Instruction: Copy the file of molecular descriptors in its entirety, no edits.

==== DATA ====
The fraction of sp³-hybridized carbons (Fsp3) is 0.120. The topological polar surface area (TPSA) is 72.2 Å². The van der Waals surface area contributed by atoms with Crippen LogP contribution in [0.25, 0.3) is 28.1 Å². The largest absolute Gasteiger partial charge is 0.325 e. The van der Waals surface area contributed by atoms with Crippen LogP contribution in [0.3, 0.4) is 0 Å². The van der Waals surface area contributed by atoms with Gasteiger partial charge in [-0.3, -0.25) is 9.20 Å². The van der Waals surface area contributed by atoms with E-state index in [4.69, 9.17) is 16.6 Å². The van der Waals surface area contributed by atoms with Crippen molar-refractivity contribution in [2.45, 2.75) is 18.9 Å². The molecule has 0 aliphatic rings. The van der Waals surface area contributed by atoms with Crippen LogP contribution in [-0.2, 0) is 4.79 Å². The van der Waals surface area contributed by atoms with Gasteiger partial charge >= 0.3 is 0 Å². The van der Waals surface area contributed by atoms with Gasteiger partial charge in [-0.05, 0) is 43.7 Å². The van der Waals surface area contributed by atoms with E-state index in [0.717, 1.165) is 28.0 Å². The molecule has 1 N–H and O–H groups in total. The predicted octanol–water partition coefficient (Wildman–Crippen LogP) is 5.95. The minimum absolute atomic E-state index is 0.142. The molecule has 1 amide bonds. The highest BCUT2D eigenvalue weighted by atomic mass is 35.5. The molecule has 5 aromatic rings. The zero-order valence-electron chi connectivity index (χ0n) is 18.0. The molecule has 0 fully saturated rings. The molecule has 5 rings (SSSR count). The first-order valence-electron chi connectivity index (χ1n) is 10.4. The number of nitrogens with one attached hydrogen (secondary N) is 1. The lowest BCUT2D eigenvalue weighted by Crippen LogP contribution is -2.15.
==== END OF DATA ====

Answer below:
The fraction of sp³-hybridized carbons (Fsp3) is 0.120. The topological polar surface area (TPSA) is 72.2 Å². The van der Waals surface area contributed by atoms with Crippen LogP contribution in [0.25, 0.3) is 28.1 Å². The largest absolute Gasteiger partial charge is 0.325 e. The van der Waals surface area contributed by atoms with Crippen LogP contribution in [0.3, 0.4) is 0 Å². The van der Waals surface area contributed by atoms with Gasteiger partial charge in [-0.3, -0.25) is 9.20 Å². The van der Waals surface area contributed by atoms with E-state index in [4.69, 9.17) is 16.6 Å². The van der Waals surface area contributed by atoms with Crippen molar-refractivity contribution in [2.45, 2.75) is 18.9 Å². The molecule has 0 aliphatic rings. The van der Waals surface area contributed by atoms with Crippen LogP contribution in [-0.2, 0) is 4.79 Å². The van der Waals surface area contributed by atoms with Gasteiger partial charge >= 0.3 is 0 Å². The van der Waals surface area contributed by atoms with Gasteiger partial charge in [-0.05, 0) is 43.7 Å². The van der Waals surface area contributed by atoms with E-state index in [0.717, 1.165) is 28.0 Å². The molecule has 1 N–H and O–H groups in total. The predicted octanol–water partition coefficient (Wildman–Crippen LogP) is 5.95. The minimum absolute atomic E-state index is 0.142. The molecule has 1 amide bonds. The highest BCUT2D eigenvalue weighted by atomic mass is 35.5. The molecule has 5 aromatic rings. The zero-order valence-electron chi connectivity index (χ0n) is 18.0. The molecule has 0 fully saturated rings. The molecule has 5 rings (SSSR count). The first-order valence-electron chi connectivity index (χ1n) is 10.4. The number of nitrogens with one attached hydrogen (secondary N) is 1. The lowest BCUT2D eigenvalue weighted by Crippen LogP contribution is -2.15.